On 15 December 2014 self-described Muslim cleric Man Haron Monis took 17 people hostage in a café in Martin Place, Sydney. A police raid ended the siege on 16 December. Monis and two hostages, Katrina Dawson and Tori Johnson, were killed. Three hostages were injured.
Late on 15 December Brisbane commuter Rachael Jacobs posted on Facebook about her encounter with a Muslim woman earlier that day:
…And the (presumably) Muslim woman sitting next to me on the train
silently removes her hijab. I ran after her at the train station. I
said ‘put it back on. I’ll walk with u’. She started to cry and hugged
me for about a minute — then walked off alone.
Jacobs’ post quickly circulated, inspiring @sirtessa (Sydney woman Tessa Kum) to offer to accompany on public transport any Muslims fearing potential racially-motivated abuse provoked by the siege. After @sirtessa created a new hashtag, #illridewithyou, Twitter users around Australia tweeted their support and solidarity to Muslim Australians. By 16 December the hashtag had been used more than half a million times worldwide. Crikey journalist Jennifer Doggett called the campaign an ‘exercise in viral empathy’.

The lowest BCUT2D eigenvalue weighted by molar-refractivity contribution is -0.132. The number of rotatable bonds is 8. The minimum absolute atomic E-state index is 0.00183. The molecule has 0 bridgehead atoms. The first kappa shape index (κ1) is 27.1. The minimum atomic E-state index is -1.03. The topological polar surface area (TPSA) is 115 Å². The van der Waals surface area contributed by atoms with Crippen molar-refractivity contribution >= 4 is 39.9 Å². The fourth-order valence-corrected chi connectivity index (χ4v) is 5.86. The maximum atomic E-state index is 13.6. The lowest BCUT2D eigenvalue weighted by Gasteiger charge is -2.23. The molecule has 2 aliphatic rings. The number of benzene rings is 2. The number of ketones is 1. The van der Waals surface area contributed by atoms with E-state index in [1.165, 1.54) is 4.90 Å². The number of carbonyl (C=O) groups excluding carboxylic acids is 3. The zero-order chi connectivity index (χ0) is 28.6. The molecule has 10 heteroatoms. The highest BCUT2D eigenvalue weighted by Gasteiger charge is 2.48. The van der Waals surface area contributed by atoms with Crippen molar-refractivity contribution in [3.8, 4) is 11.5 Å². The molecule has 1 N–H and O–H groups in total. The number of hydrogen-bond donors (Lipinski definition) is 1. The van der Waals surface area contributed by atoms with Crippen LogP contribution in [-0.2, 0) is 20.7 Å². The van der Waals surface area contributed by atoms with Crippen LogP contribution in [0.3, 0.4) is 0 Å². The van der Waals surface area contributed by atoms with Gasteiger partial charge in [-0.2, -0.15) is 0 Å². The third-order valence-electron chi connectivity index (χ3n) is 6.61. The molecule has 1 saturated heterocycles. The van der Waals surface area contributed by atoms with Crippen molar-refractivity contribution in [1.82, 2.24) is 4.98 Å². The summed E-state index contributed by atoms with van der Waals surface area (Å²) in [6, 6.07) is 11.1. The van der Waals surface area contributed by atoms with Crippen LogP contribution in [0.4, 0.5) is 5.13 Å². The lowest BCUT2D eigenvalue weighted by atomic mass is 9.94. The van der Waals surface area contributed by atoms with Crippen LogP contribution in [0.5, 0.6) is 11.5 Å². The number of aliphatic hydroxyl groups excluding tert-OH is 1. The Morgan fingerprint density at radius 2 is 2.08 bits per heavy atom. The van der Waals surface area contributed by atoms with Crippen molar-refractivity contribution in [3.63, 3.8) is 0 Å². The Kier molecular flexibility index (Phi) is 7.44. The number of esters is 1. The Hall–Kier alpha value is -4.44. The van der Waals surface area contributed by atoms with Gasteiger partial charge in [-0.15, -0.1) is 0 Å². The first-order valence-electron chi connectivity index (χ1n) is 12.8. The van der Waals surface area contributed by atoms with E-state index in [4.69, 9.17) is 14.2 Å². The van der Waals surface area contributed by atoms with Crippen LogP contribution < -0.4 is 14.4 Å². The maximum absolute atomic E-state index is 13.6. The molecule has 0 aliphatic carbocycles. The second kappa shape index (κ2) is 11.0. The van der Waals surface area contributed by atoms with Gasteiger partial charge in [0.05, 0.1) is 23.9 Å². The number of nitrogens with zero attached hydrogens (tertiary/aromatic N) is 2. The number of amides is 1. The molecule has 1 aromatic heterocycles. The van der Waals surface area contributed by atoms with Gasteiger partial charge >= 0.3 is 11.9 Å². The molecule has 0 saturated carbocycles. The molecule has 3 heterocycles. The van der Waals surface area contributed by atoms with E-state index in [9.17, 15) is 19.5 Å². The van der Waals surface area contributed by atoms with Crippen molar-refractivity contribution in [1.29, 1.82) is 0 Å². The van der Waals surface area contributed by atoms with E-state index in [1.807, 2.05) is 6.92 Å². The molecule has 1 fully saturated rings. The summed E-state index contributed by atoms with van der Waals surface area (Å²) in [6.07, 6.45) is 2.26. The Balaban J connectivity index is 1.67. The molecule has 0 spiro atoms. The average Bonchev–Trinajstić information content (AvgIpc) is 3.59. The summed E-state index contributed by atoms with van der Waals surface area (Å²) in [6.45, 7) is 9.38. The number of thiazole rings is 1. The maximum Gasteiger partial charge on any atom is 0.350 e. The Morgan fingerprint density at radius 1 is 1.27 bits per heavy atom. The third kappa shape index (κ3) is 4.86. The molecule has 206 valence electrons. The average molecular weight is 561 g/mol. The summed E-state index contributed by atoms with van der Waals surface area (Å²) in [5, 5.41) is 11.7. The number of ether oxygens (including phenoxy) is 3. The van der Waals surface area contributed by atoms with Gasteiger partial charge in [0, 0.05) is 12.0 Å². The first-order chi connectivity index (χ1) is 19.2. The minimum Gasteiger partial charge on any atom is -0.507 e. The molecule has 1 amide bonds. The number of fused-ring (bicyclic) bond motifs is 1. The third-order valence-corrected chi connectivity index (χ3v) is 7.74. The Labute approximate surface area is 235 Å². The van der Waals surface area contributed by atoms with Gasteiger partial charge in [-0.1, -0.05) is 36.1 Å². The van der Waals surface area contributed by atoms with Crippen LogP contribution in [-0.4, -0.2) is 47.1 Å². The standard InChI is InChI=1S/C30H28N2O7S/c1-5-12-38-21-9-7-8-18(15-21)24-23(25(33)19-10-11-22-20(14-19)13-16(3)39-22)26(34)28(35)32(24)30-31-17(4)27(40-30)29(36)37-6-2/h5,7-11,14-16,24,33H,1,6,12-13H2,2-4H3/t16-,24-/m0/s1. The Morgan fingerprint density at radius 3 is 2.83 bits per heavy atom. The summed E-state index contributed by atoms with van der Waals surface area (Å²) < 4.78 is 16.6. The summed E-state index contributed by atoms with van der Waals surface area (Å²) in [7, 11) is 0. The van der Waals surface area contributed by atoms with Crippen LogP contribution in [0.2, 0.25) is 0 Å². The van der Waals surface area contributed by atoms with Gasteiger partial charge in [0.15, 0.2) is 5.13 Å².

Jacobs soon confessed that her encounter with the Muslim woman was fictionalised. Nevertheless, Melbourne student Stephanie Speirs was inspired to create and distribute 1,000 #I’llridewithyou badges to commuters as part of a broader anti-racism campaign advocating practical acts of kindness. As Spiers told ABC radio:
There’s a lot of people that might not be using Facebook or Twitter
that maybe need that offer of assistance. Why not make a real-world
hashtag as well?